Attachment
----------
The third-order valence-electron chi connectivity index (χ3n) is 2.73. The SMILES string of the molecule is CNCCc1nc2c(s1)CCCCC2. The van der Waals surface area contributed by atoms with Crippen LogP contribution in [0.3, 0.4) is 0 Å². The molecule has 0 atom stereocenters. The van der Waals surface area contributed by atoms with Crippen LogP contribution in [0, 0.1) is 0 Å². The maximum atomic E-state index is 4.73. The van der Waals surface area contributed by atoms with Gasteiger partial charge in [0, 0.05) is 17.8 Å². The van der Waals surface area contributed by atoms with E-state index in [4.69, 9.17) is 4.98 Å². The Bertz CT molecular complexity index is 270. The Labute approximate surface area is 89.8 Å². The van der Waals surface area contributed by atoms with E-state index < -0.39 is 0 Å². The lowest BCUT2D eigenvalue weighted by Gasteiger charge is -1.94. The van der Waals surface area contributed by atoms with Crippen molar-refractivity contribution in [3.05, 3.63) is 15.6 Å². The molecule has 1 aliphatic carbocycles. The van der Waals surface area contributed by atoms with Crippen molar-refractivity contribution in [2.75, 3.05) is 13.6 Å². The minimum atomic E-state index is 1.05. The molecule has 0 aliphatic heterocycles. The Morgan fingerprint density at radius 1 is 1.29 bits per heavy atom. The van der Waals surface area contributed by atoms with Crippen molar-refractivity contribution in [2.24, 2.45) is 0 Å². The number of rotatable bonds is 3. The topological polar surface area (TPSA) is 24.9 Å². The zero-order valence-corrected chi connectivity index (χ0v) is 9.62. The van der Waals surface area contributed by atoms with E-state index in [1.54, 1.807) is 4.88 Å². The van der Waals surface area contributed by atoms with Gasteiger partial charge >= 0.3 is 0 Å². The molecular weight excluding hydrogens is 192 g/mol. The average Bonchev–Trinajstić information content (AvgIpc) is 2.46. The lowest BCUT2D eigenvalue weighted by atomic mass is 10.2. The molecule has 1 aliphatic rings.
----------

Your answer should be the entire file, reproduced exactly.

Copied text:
The third-order valence-electron chi connectivity index (χ3n) is 2.73. The SMILES string of the molecule is CNCCc1nc2c(s1)CCCCC2. The van der Waals surface area contributed by atoms with Crippen LogP contribution in [0.3, 0.4) is 0 Å². The molecule has 0 atom stereocenters. The van der Waals surface area contributed by atoms with Crippen LogP contribution in [0, 0.1) is 0 Å². The maximum atomic E-state index is 4.73. The van der Waals surface area contributed by atoms with Gasteiger partial charge in [0, 0.05) is 17.8 Å². The van der Waals surface area contributed by atoms with E-state index in [4.69, 9.17) is 4.98 Å². The Bertz CT molecular complexity index is 270. The Labute approximate surface area is 89.8 Å². The van der Waals surface area contributed by atoms with E-state index < -0.39 is 0 Å². The lowest BCUT2D eigenvalue weighted by Gasteiger charge is -1.94. The van der Waals surface area contributed by atoms with Crippen molar-refractivity contribution in [3.05, 3.63) is 15.6 Å². The molecule has 1 aliphatic carbocycles. The van der Waals surface area contributed by atoms with Crippen molar-refractivity contribution in [2.75, 3.05) is 13.6 Å². The minimum atomic E-state index is 1.05. The molecule has 0 aliphatic heterocycles. The Morgan fingerprint density at radius 1 is 1.29 bits per heavy atom. The van der Waals surface area contributed by atoms with Crippen molar-refractivity contribution in [2.24, 2.45) is 0 Å². The number of rotatable bonds is 3. The topological polar surface area (TPSA) is 24.9 Å². The zero-order valence-corrected chi connectivity index (χ0v) is 9.62. The van der Waals surface area contributed by atoms with E-state index in [1.54, 1.807) is 4.88 Å². The van der Waals surface area contributed by atoms with Gasteiger partial charge >= 0.3 is 0 Å². The molecular weight excluding hydrogens is 192 g/mol. The average Bonchev–Trinajstić information content (AvgIpc) is 2.46. The lowest BCUT2D eigenvalue weighted by atomic mass is 10.2. The molecule has 1 aliphatic rings.